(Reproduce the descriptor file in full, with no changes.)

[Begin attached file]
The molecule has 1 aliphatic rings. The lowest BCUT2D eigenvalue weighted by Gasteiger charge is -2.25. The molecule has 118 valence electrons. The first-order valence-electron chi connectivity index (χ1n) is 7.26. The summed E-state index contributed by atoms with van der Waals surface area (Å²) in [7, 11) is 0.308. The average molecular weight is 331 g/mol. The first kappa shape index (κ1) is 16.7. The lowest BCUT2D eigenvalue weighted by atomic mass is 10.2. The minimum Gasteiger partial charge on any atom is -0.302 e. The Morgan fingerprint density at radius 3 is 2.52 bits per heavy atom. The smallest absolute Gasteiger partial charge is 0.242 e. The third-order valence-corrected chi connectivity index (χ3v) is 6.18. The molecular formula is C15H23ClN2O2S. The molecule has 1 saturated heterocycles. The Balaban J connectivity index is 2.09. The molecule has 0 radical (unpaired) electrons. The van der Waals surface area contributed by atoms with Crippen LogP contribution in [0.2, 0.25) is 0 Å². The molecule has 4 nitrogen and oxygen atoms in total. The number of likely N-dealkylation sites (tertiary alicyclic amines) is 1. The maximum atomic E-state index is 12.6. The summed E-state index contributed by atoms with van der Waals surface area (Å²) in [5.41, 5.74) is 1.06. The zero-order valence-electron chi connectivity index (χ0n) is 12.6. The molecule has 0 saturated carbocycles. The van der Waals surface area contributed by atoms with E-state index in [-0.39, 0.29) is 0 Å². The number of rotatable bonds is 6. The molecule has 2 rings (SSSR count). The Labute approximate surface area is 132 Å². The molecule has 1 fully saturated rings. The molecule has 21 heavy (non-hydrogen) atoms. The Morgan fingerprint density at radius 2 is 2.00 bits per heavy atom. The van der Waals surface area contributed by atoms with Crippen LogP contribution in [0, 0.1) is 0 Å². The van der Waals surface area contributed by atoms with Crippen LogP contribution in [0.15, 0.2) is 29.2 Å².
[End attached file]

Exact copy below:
The molecule has 1 aliphatic rings. The lowest BCUT2D eigenvalue weighted by Gasteiger charge is -2.25. The molecule has 118 valence electrons. The first-order valence-electron chi connectivity index (χ1n) is 7.26. The summed E-state index contributed by atoms with van der Waals surface area (Å²) in [7, 11) is 0.308. The average molecular weight is 331 g/mol. The first kappa shape index (κ1) is 16.7. The lowest BCUT2D eigenvalue weighted by atomic mass is 10.2. The minimum Gasteiger partial charge on any atom is -0.302 e. The Morgan fingerprint density at radius 3 is 2.52 bits per heavy atom. The smallest absolute Gasteiger partial charge is 0.242 e. The third-order valence-corrected chi connectivity index (χ3v) is 6.18. The molecular formula is C15H23ClN2O2S. The molecule has 1 saturated heterocycles. The Balaban J connectivity index is 2.09. The molecule has 0 radical (unpaired) electrons. The van der Waals surface area contributed by atoms with Crippen LogP contribution in [0.2, 0.25) is 0 Å². The molecule has 4 nitrogen and oxygen atoms in total. The number of likely N-dealkylation sites (tertiary alicyclic amines) is 1. The maximum atomic E-state index is 12.6. The summed E-state index contributed by atoms with van der Waals surface area (Å²) in [5.41, 5.74) is 1.06. The zero-order valence-electron chi connectivity index (χ0n) is 12.6. The molecule has 0 saturated carbocycles. The van der Waals surface area contributed by atoms with E-state index in [-0.39, 0.29) is 0 Å². The number of rotatable bonds is 6. The molecule has 2 rings (SSSR count). The Labute approximate surface area is 132 Å². The molecule has 1 fully saturated rings. The molecule has 21 heavy (non-hydrogen) atoms. The Morgan fingerprint density at radius 2 is 2.00 bits per heavy atom. The van der Waals surface area contributed by atoms with Crippen LogP contribution in [0, 0.1) is 0 Å². The van der Waals surface area contributed by atoms with Crippen LogP contribution in [0.15, 0.2) is 29.2 Å².